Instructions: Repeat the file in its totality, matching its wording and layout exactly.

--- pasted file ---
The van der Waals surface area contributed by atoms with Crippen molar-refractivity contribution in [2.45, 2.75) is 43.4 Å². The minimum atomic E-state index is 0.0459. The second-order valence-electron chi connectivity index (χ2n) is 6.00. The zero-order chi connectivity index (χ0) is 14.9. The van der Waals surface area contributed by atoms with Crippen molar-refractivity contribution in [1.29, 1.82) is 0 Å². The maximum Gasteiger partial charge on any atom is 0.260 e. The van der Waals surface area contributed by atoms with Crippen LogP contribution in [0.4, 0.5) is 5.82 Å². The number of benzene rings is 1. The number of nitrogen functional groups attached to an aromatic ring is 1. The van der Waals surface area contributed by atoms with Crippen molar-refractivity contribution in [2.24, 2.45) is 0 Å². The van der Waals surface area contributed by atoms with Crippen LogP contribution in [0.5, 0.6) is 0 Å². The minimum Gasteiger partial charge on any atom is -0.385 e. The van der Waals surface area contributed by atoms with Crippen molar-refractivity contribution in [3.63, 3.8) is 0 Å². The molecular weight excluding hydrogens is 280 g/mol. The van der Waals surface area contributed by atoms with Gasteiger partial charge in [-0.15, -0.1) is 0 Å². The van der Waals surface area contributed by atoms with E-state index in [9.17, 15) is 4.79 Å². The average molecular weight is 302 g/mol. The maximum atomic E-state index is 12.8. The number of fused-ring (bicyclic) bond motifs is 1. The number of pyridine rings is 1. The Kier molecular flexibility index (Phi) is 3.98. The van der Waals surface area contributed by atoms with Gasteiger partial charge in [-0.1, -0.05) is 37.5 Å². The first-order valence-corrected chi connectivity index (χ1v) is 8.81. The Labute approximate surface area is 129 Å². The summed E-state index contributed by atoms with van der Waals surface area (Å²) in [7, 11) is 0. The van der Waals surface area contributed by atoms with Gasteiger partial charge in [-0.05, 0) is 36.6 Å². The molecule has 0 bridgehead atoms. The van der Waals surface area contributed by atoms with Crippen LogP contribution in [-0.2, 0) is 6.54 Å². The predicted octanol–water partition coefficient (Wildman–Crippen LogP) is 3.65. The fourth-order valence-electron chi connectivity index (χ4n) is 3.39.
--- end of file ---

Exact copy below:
The van der Waals surface area contributed by atoms with Crippen molar-refractivity contribution in [2.45, 2.75) is 43.4 Å². The minimum atomic E-state index is 0.0459. The second-order valence-electron chi connectivity index (χ2n) is 6.00. The zero-order chi connectivity index (χ0) is 14.9. The van der Waals surface area contributed by atoms with Crippen molar-refractivity contribution in [1.29, 1.82) is 0 Å². The maximum Gasteiger partial charge on any atom is 0.260 e. The van der Waals surface area contributed by atoms with Crippen LogP contribution in [0.4, 0.5) is 5.82 Å². The number of benzene rings is 1. The number of nitrogen functional groups attached to an aromatic ring is 1. The van der Waals surface area contributed by atoms with Crippen molar-refractivity contribution in [2.24, 2.45) is 0 Å². The van der Waals surface area contributed by atoms with Crippen LogP contribution in [0.5, 0.6) is 0 Å². The minimum Gasteiger partial charge on any atom is -0.385 e. The van der Waals surface area contributed by atoms with Crippen molar-refractivity contribution in [3.63, 3.8) is 0 Å². The molecular weight excluding hydrogens is 280 g/mol. The van der Waals surface area contributed by atoms with Gasteiger partial charge in [-0.15, -0.1) is 0 Å². The van der Waals surface area contributed by atoms with E-state index in [9.17, 15) is 4.79 Å². The average molecular weight is 302 g/mol. The maximum atomic E-state index is 12.8. The number of fused-ring (bicyclic) bond motifs is 1. The number of pyridine rings is 1. The Kier molecular flexibility index (Phi) is 3.98. The van der Waals surface area contributed by atoms with Gasteiger partial charge in [-0.1, -0.05) is 37.5 Å². The first-order valence-corrected chi connectivity index (χ1v) is 8.81. The Labute approximate surface area is 129 Å². The summed E-state index contributed by atoms with van der Waals surface area (Å²) in [7, 11) is 0. The van der Waals surface area contributed by atoms with Gasteiger partial charge in [-0.05, 0) is 36.6 Å². The molecule has 0 bridgehead atoms. The van der Waals surface area contributed by atoms with Crippen LogP contribution in [-0.2, 0) is 6.54 Å². The predicted octanol–water partition coefficient (Wildman–Crippen LogP) is 3.65. The fourth-order valence-electron chi connectivity index (χ4n) is 3.39.